History — a bit distorted — and family are fun in ‘Mr. Peabody and Sherman’

Given some of the less than spectacular results of earlier computer animation adaptations of cartoons (“Garfield,” “Scooby Doo”), tackling yet another project in this genre certainly was risky. But the team of director Rob Minkoff (“The Lion King” and “Stuart Little”) and writer Craig Wright — breaking away from penning such presentations as “The United States of Tara” and “Six Feet Under” — have put together in “Mr. Peabody and Sherman,” a lively and loving update of the cartoon series that was part of the “Rocky and His Friends” show that ran from 1959 to 1964.
The brain child of Jay Ward and his production company, the “Rocky” series was very much in vogue in those days as a show that required a certain amount of education and sophistication to fully appreciate the humor while still having enough silliness to draw the younger audience.
Mr. Peabody was yet another talking animal, but this time a genius dog — who also happens to be a savvy businessman, inventor, adviser to world leaders, gourmet cook and Olympic gold medalist.
And he set a legal precedent by being the first dog to adopt a boy, as the judge ruled that if a boy can adopt a dog, then a dog should be able to adopt a boy.
Thus as “Mr. Peabody and Sherman” opens, the bespectacled canine delivers a brief history of his life, including his adoption of Sherman when the boy was a baby. This actually strays from te original series in which Sherman already was a grade-school age kid when Mr. Peabody first encounters him.
The story centers around the main theme of the old cartoon series in which Mr. Peabody uses his invention, the WABAC time machine to travel back to earlier eras, accompanied by Sherman. In between the adventures, Sherman is given history lessons, and sometimes Mr. Peabody has to alter events to make them flow to their historically accurate conclusions.
In the updated version, Sherman starts school but has a run in with Penny Peterson (voice of  Ariel Winter) that leads to interruption in the orderly life of the dog and his boy, including the heavy-handed bureaucrat Ms. Grunnion (Allison Janney), determined to take Sherman away from Mr. Peabody.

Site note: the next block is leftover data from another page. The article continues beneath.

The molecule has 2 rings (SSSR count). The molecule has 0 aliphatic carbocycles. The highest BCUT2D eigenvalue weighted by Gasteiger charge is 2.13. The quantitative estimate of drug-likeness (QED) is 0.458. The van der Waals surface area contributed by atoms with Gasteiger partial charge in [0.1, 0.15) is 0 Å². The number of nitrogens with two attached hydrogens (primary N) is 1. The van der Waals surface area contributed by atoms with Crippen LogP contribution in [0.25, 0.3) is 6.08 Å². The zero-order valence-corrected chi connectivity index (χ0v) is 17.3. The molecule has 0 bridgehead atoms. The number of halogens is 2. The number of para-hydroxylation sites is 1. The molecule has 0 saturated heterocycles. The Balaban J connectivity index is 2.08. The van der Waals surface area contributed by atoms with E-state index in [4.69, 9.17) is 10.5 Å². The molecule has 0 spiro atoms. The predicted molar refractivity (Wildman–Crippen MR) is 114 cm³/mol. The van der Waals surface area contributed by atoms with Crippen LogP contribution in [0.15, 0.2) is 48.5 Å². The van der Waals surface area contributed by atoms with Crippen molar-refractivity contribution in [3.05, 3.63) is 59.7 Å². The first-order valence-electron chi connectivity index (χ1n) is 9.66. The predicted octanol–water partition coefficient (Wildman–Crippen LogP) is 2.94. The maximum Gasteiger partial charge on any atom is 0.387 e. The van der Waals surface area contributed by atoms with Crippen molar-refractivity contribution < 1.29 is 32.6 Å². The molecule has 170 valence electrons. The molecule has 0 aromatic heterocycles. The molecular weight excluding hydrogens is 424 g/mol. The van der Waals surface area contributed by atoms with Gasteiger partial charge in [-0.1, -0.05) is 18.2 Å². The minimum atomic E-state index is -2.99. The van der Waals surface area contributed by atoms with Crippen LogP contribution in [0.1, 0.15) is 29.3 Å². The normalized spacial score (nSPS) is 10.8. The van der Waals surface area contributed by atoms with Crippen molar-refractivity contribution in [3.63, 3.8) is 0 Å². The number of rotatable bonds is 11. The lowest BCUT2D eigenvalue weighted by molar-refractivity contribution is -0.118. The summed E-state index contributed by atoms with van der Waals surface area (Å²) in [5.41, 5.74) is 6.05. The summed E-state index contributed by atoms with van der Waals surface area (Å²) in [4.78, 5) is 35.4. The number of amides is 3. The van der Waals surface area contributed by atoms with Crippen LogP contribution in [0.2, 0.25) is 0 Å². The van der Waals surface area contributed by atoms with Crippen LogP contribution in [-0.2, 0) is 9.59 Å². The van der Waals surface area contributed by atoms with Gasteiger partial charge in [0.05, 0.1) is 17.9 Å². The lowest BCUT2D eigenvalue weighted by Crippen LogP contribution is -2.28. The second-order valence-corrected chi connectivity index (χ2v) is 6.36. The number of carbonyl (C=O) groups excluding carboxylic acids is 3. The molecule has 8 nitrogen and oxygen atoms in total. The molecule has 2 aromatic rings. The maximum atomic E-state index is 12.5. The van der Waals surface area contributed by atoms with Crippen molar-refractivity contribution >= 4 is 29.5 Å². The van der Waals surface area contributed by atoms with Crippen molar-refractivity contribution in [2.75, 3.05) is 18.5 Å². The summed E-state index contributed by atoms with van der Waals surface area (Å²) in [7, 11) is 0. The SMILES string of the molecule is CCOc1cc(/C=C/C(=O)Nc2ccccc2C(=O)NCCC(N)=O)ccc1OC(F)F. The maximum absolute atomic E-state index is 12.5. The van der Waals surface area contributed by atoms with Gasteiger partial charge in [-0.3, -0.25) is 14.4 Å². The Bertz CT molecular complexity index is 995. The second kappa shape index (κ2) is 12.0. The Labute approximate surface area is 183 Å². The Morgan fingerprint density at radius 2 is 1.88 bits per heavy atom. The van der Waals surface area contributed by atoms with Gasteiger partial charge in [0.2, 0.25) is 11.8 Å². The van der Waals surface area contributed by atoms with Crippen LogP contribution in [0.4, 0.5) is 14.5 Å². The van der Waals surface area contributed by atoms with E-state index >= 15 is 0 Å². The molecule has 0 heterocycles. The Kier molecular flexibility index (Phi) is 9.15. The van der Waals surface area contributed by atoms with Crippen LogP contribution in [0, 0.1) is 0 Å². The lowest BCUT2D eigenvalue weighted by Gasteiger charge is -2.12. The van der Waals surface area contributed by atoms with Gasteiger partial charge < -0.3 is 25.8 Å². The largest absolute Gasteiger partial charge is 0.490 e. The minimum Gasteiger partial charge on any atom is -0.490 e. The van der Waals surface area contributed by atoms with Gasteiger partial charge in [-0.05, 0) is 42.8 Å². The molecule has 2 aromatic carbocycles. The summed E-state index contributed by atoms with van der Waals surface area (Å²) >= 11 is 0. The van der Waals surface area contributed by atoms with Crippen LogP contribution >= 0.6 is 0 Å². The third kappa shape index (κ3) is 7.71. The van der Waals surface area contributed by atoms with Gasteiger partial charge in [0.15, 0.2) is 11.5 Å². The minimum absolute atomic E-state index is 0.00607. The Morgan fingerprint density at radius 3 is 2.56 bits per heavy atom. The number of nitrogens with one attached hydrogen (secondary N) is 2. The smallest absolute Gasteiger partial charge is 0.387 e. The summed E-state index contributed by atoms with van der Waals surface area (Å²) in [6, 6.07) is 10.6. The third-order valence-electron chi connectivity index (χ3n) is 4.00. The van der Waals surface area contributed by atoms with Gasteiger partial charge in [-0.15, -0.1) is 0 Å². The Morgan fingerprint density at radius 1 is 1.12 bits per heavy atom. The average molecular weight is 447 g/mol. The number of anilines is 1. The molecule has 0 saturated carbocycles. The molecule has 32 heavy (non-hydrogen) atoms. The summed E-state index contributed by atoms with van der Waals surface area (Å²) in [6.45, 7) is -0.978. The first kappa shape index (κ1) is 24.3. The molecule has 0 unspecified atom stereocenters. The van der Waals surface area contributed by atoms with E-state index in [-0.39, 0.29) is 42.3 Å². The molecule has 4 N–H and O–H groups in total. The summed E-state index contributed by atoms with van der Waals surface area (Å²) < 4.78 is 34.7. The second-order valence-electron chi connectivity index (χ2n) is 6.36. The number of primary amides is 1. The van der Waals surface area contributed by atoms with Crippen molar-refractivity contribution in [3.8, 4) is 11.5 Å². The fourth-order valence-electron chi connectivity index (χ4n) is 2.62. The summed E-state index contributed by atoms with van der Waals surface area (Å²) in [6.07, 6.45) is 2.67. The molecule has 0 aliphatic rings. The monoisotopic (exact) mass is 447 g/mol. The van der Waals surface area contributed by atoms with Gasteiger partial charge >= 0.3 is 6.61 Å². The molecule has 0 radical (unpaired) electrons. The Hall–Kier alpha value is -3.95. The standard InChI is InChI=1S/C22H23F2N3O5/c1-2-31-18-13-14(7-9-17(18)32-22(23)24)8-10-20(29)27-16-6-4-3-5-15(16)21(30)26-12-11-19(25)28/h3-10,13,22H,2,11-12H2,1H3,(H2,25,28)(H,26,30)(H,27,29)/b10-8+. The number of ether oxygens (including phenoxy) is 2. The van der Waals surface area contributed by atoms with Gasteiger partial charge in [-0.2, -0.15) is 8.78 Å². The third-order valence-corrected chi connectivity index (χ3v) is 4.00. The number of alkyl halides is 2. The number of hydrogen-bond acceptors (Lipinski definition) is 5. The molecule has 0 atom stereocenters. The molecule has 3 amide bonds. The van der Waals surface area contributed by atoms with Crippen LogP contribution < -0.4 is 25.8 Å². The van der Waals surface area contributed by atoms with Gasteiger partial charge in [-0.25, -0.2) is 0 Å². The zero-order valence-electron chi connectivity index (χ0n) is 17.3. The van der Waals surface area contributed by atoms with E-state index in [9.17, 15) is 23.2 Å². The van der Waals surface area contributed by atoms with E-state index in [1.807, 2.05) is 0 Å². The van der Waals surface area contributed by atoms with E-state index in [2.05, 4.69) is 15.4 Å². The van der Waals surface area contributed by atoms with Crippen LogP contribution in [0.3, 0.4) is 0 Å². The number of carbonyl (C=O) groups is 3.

The unflappable dog, voiced by Ty Burrell from “Modern Family,” invites Penny’s parents Paul (Stephen Colbert) and Patty (Leslie Mann), along with Ms. Grunnion over for dinner and a resolution to the ugly incident.
Despite orders from Mr. Peabody not to tell anybody about the WABAC, Sherman spills the beans about the machine to Penny and the adventuress girl goads the boy into putting the machine into operation.
Now the action picks up and harkens back to the original series premise of Mr. Peabody using his smarts to keep history on track, including undoing a rift the travelers have created in the time continuum.
Along the way we meet Marie Antoinette (Lauri Fraser), Leonardo da Vinci (Stanley Tucci), Odysseus (Tom McGrath) and his Trojan Horse soldiers, King Tut (Zach Callison) and Mona Lisa (Lake Bell).
Of course, things do not always go smoothly and amid the chaos both Sherman and Penny grow up a little bit and even the steadfast Mr. Peabody learns about expressing affection.
The animation, as expected, is lush and colorful and although a 3D version has been released, regular screenings are just as enchanting. As is the story. Mr. Peabody makes being a know-it-all charming.

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